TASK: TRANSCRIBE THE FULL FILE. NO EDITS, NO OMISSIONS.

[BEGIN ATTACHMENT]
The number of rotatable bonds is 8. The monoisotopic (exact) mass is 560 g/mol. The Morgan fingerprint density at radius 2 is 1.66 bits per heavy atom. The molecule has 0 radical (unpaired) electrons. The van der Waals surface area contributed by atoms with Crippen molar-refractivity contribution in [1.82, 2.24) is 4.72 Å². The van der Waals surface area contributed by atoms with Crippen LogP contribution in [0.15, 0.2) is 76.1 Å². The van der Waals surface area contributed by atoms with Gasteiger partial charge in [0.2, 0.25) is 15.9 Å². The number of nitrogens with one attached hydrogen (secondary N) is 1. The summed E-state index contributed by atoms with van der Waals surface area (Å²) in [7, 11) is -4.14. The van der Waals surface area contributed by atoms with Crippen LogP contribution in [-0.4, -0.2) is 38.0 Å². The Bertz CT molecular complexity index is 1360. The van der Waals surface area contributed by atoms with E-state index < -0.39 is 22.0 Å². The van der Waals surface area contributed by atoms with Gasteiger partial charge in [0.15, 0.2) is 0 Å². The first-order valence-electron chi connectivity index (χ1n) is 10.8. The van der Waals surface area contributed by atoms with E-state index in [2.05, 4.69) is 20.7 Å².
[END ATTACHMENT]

The number of rotatable bonds is 8. The monoisotopic (exact) mass is 560 g/mol. The Morgan fingerprint density at radius 2 is 1.66 bits per heavy atom. The molecule has 0 radical (unpaired) electrons. The van der Waals surface area contributed by atoms with Crippen molar-refractivity contribution in [1.82, 2.24) is 4.72 Å². The van der Waals surface area contributed by atoms with Crippen LogP contribution in [0.15, 0.2) is 76.1 Å². The van der Waals surface area contributed by atoms with Gasteiger partial charge in [0.2, 0.25) is 15.9 Å². The number of nitrogens with one attached hydrogen (secondary N) is 1. The summed E-state index contributed by atoms with van der Waals surface area (Å²) in [7, 11) is -4.14. The van der Waals surface area contributed by atoms with Crippen LogP contribution in [-0.4, -0.2) is 38.0 Å². The Bertz CT molecular complexity index is 1360. The van der Waals surface area contributed by atoms with E-state index < -0.39 is 22.0 Å². The van der Waals surface area contributed by atoms with Gasteiger partial charge in [0.15, 0.2) is 0 Å². The first-order valence-electron chi connectivity index (χ1n) is 10.8. The van der Waals surface area contributed by atoms with E-state index in [2.05, 4.69) is 20.7 Å².